clean up it’s really nice to put it in rice or any of your fresh fish you catch
out here on the reef coconut goes with everything and everybody loves coconut
pigs chickens I have even seen an island dog and cat fan and tussle over that
open the coconut everybody let’s go get even these guys
this is a coconut crab a young coconut crabs they live like the hermit crabs
the hermit crab around oh here we go this hermit crab is much smaller they’re
relatives but he won’t get too big this guy I’ll show you later on when we do a
little section on the coconut crabs how big they get but he will live in a shell
until we just can’t find shells big enough for the dwarf and then he’s on
his own in the open if you pick up a brown coconut off the
ground shake it as long as you can hear water on the inside you’re good to go
no water throw it back on the ground traditionally natives on the atolls
would use a point at hard wood stick set securely in the ground to open brown
coconuts modern technology gave them pointed hunks of Steel to do the same
work but US cruisers we don’t have such modern technology so we have to use an x10 to perforate it on two sides just to
make it easier to pry open the husk a machete to help work on these hard
dried coconut of course you cry I don’t want to pry it
this way when you the nut is a leverage point there’s all these little guys they
smell coconut do you know the one oh they’re going to be well fed today I’ll
take care of them hello go finish washing they’re gonna weave some baskets yeah they’ve got dead the two eyes are extremely hard even if
you took an electric drill with a bit and try to drill in there it would be
very difficult like drilling into steel the mouth is very soft that’s where the
green sprout comes out and you can take a point a knife and just dig into the
mouth and dig out the meat and then drain the liquid out before you split
the coconut in half and then there’s lines going down the sides so what I’m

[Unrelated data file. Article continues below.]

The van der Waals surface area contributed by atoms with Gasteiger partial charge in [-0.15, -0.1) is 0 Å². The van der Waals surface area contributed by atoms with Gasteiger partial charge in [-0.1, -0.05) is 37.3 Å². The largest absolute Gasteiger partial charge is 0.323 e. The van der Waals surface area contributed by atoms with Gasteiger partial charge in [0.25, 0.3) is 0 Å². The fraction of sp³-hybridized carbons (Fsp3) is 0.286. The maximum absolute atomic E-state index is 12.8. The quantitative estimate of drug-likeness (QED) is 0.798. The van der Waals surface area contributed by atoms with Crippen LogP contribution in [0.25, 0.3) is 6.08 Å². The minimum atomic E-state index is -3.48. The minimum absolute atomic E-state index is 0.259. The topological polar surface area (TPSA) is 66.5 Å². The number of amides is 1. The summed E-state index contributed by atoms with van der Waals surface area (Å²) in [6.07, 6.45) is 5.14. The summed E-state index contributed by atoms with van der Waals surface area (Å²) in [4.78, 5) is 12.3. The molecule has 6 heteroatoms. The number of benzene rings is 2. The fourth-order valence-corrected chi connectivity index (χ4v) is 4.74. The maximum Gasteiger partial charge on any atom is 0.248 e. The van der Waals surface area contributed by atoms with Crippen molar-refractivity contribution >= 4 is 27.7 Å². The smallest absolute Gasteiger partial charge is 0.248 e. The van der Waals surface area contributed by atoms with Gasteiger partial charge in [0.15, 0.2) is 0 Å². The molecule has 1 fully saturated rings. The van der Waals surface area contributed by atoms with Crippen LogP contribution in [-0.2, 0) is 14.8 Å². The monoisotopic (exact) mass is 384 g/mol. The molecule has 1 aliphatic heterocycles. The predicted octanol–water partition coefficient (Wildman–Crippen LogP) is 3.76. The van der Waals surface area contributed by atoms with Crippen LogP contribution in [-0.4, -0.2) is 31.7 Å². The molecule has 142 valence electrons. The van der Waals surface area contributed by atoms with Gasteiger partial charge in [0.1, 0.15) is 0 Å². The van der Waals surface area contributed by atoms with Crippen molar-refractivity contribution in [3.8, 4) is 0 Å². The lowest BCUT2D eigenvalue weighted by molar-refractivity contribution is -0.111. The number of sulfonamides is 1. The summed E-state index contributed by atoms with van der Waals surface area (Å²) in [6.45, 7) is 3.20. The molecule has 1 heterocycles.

going to do is take the axe and hit it broadside right down the center of these
lines right between the eyes and sometimes it just breaks in half we’ll
see how well it works perfect
we’ve got nice clear water in sight at the market if you buy an RD husk coconut
and have the option it’s best to buy one with the fibers covering the eyes and
the mouth of the coconut this helps to keep air from getting inside through the
eyes in the mouth and spoiling the inside of the coconut generally a husk
coconut will last oh maybe four days in the tropics before it starts to spoil well I hope this video was helpful and
worthwhile for you if so please give a thumbs up down below there and you
subscribe thanks for watching and we’ll see you soon you

6 thoughts on “How to Open A Coconut: How to Survive on a Deserted Island in Chagos – Patrick Childress Sailing #17”

  1. Some coconut tips:
    The best coconuts are the young green ones, some call them "tender coconut". the water is very sweet as well very high in electrolytes.
    when cracking open a hard brown coconut, hit it on the line on top of the "mouth". You will get an even split almost every time.

  2. Great tips! I spent a whole afternoon opening one i Costa Rica, and the water ended up all over the beach. Oh well, had to settle for a beer instead 🙂

  3. CooCoo for coconuts! Great facts on coconuts Patrick! Shake that coconut Rebecca! Great tutorial on how to dehusk a coconut Patrick and show the harvesting of the meat. The prelude to you chopping open the coconut reminded me of the old SNL Mr. Bill / Slugo skit….Oh Noooo Patrick not the axe!!!! Now I am dating myself a bit lol. Fair winds Patrick and Rebecca